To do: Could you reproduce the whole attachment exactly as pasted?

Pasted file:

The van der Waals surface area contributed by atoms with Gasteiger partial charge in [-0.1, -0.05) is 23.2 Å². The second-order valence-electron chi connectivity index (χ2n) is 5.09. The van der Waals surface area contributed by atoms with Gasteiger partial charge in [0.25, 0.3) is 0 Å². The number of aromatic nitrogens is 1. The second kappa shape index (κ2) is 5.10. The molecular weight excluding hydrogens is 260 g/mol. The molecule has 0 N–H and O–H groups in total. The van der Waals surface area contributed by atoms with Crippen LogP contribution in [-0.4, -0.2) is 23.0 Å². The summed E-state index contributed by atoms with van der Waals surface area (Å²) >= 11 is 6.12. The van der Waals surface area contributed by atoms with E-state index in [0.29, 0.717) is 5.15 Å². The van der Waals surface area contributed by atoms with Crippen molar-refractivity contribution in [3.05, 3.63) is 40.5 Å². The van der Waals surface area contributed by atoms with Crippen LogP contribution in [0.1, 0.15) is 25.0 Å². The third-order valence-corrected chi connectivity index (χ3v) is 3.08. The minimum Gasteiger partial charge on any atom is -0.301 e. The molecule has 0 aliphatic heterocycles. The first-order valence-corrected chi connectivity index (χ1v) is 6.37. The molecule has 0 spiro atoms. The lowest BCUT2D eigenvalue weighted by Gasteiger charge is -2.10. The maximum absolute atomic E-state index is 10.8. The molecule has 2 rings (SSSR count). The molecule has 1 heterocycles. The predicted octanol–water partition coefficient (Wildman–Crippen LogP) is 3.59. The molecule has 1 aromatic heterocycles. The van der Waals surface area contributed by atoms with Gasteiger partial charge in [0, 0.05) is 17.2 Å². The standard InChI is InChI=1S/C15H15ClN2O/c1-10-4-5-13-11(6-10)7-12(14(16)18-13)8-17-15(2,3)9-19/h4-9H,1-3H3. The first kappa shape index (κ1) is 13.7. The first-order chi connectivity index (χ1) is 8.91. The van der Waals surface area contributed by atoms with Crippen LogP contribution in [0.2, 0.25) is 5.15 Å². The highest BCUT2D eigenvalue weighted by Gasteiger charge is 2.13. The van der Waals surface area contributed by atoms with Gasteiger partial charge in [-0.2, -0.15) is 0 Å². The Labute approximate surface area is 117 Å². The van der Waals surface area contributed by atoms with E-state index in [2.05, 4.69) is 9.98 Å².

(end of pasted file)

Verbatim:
The van der Waals surface area contributed by atoms with Gasteiger partial charge in [-0.1, -0.05) is 23.2 Å². The second-order valence-electron chi connectivity index (χ2n) is 5.09. The van der Waals surface area contributed by atoms with Gasteiger partial charge in [0.25, 0.3) is 0 Å². The number of aromatic nitrogens is 1. The second kappa shape index (κ2) is 5.10. The molecular weight excluding hydrogens is 260 g/mol. The molecule has 0 N–H and O–H groups in total. The van der Waals surface area contributed by atoms with Crippen LogP contribution in [-0.4, -0.2) is 23.0 Å². The summed E-state index contributed by atoms with van der Waals surface area (Å²) >= 11 is 6.12. The van der Waals surface area contributed by atoms with E-state index in [0.29, 0.717) is 5.15 Å². The van der Waals surface area contributed by atoms with Crippen molar-refractivity contribution in [3.05, 3.63) is 40.5 Å². The van der Waals surface area contributed by atoms with Crippen LogP contribution in [0.1, 0.15) is 25.0 Å². The third-order valence-corrected chi connectivity index (χ3v) is 3.08. The minimum Gasteiger partial charge on any atom is -0.301 e. The molecule has 0 aliphatic heterocycles. The first-order valence-corrected chi connectivity index (χ1v) is 6.37. The molecule has 0 spiro atoms. The lowest BCUT2D eigenvalue weighted by Gasteiger charge is -2.10. The maximum absolute atomic E-state index is 10.8. The molecule has 2 rings (SSSR count). The molecule has 1 heterocycles. The predicted octanol–water partition coefficient (Wildman–Crippen LogP) is 3.59. The molecule has 1 aromatic heterocycles. The van der Waals surface area contributed by atoms with Gasteiger partial charge in [0, 0.05) is 17.2 Å². The standard InChI is InChI=1S/C15H15ClN2O/c1-10-4-5-13-11(6-10)7-12(14(16)18-13)8-17-15(2,3)9-19/h4-9H,1-3H3. The first kappa shape index (κ1) is 13.7. The first-order chi connectivity index (χ1) is 8.91. The van der Waals surface area contributed by atoms with Crippen LogP contribution in [0.2, 0.25) is 5.15 Å². The highest BCUT2D eigenvalue weighted by Gasteiger charge is 2.13. The van der Waals surface area contributed by atoms with Gasteiger partial charge in [-0.2, -0.15) is 0 Å². The Labute approximate surface area is 117 Å². The van der Waals surface area contributed by atoms with E-state index in [2.05, 4.69) is 9.98 Å².